Employee trafficking of large files is placing organisations at risk

The methods some employees are using to transfer large files are putting organisations at serious risk of data leakage and possible malware contamination, backup firm DVS is warning

Third-party Web transfer services, instant messaging and even social networking sites - often used by employees to send corporate data - are just as insecure.

Most employees use external services in the belief that it is helping them be more efficient in doing their job and are not intentionally putting their employer at risk, believes Andy Hansen, sales manager of DVS Soft Distribution: "Aside from the increased risk of information theft or a delivery mistake by the postal company, there is also the distinct possibility that the file or the site it is hosted on may be compromised by malware."

Hansen added: "Restricted by email attachment size - and even file formats - ever-resourceful employees are finding other ways to transfer large files and most of them are even more insecure than email; typical files will include sales information, market projections, confidential pitches and competitive analysis - not the sort of information most businesses want in the open."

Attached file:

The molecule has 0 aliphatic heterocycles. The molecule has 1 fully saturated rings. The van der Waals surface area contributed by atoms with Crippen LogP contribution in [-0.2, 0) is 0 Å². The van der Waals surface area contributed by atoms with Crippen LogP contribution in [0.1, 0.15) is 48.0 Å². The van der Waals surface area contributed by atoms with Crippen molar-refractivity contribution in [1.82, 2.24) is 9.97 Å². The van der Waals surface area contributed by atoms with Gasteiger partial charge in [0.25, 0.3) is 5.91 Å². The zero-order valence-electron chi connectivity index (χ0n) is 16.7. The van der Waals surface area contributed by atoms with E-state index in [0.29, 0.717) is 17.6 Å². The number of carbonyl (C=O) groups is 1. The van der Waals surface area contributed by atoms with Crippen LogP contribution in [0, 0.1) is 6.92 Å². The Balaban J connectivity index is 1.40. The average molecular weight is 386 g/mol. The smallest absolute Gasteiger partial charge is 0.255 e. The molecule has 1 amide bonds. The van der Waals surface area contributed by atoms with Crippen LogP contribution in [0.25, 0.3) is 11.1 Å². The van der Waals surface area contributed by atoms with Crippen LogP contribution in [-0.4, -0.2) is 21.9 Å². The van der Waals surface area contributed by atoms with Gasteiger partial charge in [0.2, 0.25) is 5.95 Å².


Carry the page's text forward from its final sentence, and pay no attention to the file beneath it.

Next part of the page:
Hansen believes that one of the problems is that businesses have restricted the employee's ability to send large files over email, without recognising that they still need to be able to get that information to partners and customers. Email inbox-capacity caps exacerbate the problem and drive staff towards increased use of external email services.

Further information: www.dvssoft.co.uk

Image: Most employees use external services in the belief that it is helping them be more efficient in doing their job

What do you think about the issues raised in this news story? Share your views at the Information Professional discussion forum.

More IT industry news from the IET

Recent articles

Info Message

Our sites use cookies to support some functionality, and to collect anonymous user data.

Learn more about IET cookies and how to control them

Close